Brexit: British withdrawal from the European Union
In 1975, the United Kingdom held a referendum on whether the UK should remain in the EEC. All of the major political parties and mainstream press supported continuing membership of the EEC. However, there were significant splits within the ruling Labour party, the membership of which had voted 2:1 in favour of withdrawal at a one-day party conference on 26 April 1975. On 5 June 1975, the electorate were asked to vote yes or no on the question: "Do you think the UK should stay in the European Community (Common Market)?" Every administrative county in the UK had a majority of "Yes", except the Shetland Islands and the Outer Hebrides. In line with the outcome of the vote, the United Kingdom remained a member of the EEC.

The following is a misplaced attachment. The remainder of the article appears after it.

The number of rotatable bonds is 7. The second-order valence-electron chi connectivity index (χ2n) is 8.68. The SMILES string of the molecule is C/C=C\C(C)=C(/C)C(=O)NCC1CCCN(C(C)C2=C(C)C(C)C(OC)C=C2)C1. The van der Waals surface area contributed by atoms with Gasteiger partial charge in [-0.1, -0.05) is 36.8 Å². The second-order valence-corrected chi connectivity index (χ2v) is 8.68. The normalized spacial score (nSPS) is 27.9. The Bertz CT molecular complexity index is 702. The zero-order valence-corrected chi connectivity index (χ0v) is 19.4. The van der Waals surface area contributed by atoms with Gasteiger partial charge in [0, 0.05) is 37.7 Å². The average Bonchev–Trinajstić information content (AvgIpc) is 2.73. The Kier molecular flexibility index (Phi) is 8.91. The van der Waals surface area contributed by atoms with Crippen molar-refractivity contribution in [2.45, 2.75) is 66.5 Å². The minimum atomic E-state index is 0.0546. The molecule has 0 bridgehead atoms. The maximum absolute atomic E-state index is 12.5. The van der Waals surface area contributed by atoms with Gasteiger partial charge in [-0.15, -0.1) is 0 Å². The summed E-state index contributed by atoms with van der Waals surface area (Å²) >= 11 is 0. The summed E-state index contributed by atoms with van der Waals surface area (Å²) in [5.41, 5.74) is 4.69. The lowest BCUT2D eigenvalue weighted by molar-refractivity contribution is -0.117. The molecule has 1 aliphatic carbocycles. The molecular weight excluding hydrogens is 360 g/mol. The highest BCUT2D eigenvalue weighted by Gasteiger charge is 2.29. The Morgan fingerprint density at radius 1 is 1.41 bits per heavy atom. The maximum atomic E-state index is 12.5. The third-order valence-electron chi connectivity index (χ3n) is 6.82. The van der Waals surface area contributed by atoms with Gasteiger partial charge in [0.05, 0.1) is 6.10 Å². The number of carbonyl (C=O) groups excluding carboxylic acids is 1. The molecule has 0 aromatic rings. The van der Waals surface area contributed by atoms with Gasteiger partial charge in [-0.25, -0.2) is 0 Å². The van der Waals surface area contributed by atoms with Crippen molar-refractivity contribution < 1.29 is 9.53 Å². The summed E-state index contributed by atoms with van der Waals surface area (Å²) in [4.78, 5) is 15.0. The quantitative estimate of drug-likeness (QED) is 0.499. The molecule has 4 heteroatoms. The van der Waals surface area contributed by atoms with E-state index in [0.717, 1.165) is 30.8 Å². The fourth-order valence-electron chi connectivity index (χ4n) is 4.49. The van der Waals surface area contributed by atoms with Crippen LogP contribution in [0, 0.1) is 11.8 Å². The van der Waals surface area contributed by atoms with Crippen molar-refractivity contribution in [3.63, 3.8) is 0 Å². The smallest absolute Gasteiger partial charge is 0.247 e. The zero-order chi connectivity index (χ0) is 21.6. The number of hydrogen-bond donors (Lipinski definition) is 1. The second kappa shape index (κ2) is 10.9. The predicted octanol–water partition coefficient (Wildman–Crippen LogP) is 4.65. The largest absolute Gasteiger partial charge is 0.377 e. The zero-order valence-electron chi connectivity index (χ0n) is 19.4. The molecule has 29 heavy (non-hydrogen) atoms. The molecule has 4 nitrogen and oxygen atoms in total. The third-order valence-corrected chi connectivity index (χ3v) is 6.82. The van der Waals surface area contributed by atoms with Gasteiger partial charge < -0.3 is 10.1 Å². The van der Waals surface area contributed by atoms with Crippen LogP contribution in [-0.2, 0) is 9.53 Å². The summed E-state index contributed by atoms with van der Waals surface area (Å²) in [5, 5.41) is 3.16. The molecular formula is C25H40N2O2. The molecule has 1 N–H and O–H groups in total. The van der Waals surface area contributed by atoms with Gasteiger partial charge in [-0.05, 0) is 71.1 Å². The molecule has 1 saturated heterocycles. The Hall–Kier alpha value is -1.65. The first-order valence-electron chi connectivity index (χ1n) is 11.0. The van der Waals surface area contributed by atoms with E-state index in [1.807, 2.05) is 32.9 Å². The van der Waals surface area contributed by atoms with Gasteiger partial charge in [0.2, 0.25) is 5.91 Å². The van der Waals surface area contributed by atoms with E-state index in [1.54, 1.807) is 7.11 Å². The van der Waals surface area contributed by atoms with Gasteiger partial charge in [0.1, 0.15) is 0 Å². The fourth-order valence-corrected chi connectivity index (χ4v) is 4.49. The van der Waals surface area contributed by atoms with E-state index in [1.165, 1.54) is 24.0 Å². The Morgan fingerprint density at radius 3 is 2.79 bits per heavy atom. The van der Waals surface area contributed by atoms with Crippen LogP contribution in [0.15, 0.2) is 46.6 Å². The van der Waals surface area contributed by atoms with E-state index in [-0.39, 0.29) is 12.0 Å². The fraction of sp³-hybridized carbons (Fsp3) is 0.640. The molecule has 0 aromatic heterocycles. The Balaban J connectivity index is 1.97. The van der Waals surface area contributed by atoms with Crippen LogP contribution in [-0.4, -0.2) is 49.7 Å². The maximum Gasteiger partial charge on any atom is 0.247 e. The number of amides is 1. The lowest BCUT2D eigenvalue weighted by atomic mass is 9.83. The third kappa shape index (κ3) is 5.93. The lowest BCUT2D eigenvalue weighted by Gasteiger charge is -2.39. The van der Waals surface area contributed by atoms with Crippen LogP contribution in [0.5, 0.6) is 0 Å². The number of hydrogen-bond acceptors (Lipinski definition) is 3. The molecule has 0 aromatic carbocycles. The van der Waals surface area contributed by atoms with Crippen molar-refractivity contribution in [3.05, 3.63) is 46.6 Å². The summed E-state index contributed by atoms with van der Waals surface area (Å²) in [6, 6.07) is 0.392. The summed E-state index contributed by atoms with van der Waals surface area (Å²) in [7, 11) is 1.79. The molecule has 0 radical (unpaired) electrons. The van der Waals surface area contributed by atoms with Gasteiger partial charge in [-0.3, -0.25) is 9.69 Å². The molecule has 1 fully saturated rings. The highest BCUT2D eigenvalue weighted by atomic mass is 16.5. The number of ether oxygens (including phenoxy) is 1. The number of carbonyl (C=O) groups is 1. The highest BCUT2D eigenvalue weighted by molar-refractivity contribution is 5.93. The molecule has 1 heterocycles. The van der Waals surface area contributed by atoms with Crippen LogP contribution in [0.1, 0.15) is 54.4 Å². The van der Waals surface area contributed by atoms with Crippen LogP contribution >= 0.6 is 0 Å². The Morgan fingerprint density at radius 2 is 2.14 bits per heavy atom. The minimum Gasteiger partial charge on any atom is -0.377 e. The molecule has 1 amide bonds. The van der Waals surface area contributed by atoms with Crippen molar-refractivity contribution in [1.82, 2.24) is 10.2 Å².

In 2012, Prime Minister David Cameron rejected calls for a referendum on the UK's EU membership, but suggested the possibility of a future referendum. Under pressure from many of his MPs and from the rise of UKIP, in January 2013, Cameron announced that a Conservative government would hold an in-out referendum on EU membership before the end of 2017, on a renegotiated package, if elected in 2015.
The Conservative Party won the 2015 general election with a majority. Soon afterwards the European Union Referendum Act 2015 was introduced into Parliament to enable the referendum. Despite being in favour of remaining in a reformed European Union himself, Cameron announced that Conservative Ministers and MPs were free to campaign in favour of remaining in the EU or leaving it, according to their conscience. This decision came after mounting pressure for a free vote for ministers. In an exception to the usual rule of cabinet collective responsibility, Cameron allowed cabinet ministers to campaign publicly for EU withdrawal.
On the morning of 24 June, the result from the vote was that the United Kingdom had voted to leave the European Union by 52% to 48%.